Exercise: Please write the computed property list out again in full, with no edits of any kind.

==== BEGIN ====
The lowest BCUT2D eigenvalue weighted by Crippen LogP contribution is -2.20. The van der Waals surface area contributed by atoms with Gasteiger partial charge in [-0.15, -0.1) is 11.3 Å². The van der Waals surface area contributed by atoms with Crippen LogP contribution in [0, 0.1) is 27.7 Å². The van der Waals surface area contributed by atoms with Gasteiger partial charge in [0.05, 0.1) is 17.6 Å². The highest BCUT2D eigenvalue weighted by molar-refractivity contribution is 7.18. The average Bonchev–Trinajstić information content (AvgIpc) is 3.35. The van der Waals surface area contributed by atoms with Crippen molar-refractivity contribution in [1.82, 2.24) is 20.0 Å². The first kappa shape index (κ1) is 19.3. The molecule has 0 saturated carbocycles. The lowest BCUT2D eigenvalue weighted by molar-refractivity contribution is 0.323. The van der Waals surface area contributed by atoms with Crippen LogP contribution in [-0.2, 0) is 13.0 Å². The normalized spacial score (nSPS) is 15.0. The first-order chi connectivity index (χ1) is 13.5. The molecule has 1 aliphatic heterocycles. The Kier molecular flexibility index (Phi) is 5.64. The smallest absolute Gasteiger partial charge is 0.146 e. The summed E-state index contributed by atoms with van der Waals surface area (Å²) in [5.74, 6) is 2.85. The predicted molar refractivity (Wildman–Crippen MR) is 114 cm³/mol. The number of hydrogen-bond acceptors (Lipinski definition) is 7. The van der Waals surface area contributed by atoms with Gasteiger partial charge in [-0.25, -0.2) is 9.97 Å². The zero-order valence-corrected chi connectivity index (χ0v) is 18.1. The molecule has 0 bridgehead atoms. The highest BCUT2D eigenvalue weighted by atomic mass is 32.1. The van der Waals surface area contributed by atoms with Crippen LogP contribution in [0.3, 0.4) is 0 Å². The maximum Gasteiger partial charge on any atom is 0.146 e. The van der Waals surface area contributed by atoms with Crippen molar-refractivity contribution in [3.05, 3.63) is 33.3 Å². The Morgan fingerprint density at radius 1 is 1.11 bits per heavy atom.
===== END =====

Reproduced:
The lowest BCUT2D eigenvalue weighted by Crippen LogP contribution is -2.20. The van der Waals surface area contributed by atoms with Gasteiger partial charge in [-0.15, -0.1) is 11.3 Å². The van der Waals surface area contributed by atoms with Crippen LogP contribution in [0, 0.1) is 27.7 Å². The van der Waals surface area contributed by atoms with Gasteiger partial charge in [0.05, 0.1) is 17.6 Å². The highest BCUT2D eigenvalue weighted by molar-refractivity contribution is 7.18. The average Bonchev–Trinajstić information content (AvgIpc) is 3.35. The van der Waals surface area contributed by atoms with Crippen molar-refractivity contribution in [1.82, 2.24) is 20.0 Å². The first kappa shape index (κ1) is 19.3. The molecule has 0 saturated carbocycles. The lowest BCUT2D eigenvalue weighted by molar-refractivity contribution is 0.323. The van der Waals surface area contributed by atoms with Crippen LogP contribution in [-0.2, 0) is 13.0 Å². The normalized spacial score (nSPS) is 15.0. The first-order chi connectivity index (χ1) is 13.5. The molecule has 1 aliphatic heterocycles. The Kier molecular flexibility index (Phi) is 5.64. The smallest absolute Gasteiger partial charge is 0.146 e. The summed E-state index contributed by atoms with van der Waals surface area (Å²) in [5.74, 6) is 2.85. The predicted molar refractivity (Wildman–Crippen MR) is 114 cm³/mol. The number of hydrogen-bond acceptors (Lipinski definition) is 7. The van der Waals surface area contributed by atoms with Gasteiger partial charge in [-0.25, -0.2) is 9.97 Å². The zero-order valence-corrected chi connectivity index (χ0v) is 18.1. The molecule has 0 bridgehead atoms. The highest BCUT2D eigenvalue weighted by atomic mass is 32.1. The van der Waals surface area contributed by atoms with Crippen LogP contribution in [0.3, 0.4) is 0 Å². The maximum Gasteiger partial charge on any atom is 0.146 e. The van der Waals surface area contributed by atoms with Crippen molar-refractivity contribution in [3.05, 3.63) is 33.3 Å². The Morgan fingerprint density at radius 1 is 1.11 bits per heavy atom.